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I was just starting out on LinqPad and trying some thread snippets in it and I was bewildered as to why my code is not doing as predicted to do.

Thread t1 = new Thread
(delegate()
    {
        for (int cycles = 0; cycles < 1000; cycles++)
        {
            Thread.Sleep(500);
            Console.WriteLine("Hello World!");
        }
    }
);
t1.Start();

Console.WriteLine("Soham");

Why is this only printing Soham. The code block inside the thread is not at all executing. I'm not able to understand why because the syntax compiles fine and as far as I I know about c# this should compile fine and run in VS2010 and execute both outputs, even though the order of which cannot be determined. What am I doing or thinking wrong here. I may need some useful tutorials and suggestions to get used to LinqPad.

share|improve this question
2  
Yes: this behavior is not intuitive. The good news is that is has changed in recent betas (linqpad.net/beta.aspx). Other threads now continue in LINQPad after the main thread has finished. – Joe Albahari Mar 16 '12 at 11:29
    
@JoeAlbahari Thanks joe. Excellent tool. – Soham Dasgupta Mar 16 '12 at 12:13
up vote 5 down vote accepted

Try adding a t1.Join() after the Console.WriteLine("Soham") :-) The LINQPad probably sees the main thread terminating and kills everything. With the t1.Join(); the main thread will wait for the other thread to finish.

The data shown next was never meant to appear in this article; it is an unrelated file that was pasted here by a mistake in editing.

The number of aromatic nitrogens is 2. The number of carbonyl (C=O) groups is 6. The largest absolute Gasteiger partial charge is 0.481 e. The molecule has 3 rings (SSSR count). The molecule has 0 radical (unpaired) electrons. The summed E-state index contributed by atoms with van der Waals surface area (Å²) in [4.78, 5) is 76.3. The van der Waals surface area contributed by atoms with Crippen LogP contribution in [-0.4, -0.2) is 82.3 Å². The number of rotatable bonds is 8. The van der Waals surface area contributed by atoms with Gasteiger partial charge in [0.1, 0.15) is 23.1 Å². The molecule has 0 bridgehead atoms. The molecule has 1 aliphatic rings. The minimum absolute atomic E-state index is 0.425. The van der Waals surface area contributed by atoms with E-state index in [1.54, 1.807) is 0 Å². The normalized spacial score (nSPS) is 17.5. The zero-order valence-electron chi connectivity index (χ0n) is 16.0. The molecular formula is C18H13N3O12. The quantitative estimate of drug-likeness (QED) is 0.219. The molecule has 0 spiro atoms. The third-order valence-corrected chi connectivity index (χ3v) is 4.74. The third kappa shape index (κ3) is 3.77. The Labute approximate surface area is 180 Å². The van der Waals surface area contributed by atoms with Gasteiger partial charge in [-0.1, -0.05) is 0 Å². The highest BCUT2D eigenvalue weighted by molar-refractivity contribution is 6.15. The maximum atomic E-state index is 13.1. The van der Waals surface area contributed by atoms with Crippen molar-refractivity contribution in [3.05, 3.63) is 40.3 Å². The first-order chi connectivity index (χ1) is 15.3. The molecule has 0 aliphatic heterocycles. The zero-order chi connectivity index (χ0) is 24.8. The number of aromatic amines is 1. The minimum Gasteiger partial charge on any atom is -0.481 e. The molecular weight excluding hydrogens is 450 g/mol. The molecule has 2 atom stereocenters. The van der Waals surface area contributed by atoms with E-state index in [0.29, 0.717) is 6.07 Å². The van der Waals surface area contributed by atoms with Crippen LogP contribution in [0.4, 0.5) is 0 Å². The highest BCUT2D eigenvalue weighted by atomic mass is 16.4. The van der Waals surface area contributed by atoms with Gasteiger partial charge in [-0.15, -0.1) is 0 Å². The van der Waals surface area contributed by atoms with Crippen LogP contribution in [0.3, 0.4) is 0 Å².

Ah... and just tested it :-)

I'll add that you can write in less characters:

new Thread(() => 
{
share|improve this answer
    
Was just trying out some samples from Joseph Albahari's - Threading in C#. Anyway thanks. On a sidenote, if you check out his first example, does calling the Join make the behavior of the CLR any different. – Soham Dasgupta Mar 15 '12 at 18:57
    
@SohamDasgupta It all depends on the order of scheduling and on how much time it takes from the main thread to finish. If the main thread takes at least some tens of a millisecond to finish there is a good chance the secondary thread can run. You can try it by adding a Thread.Sleep(x) at the end of the main thread (no t1.Join necessary) and changing the value. I would even move the Thread.Sleep(500) AFTER the Console.WriteLine() in the secondary thread. – xanatos Mar 15 '12 at 19:01

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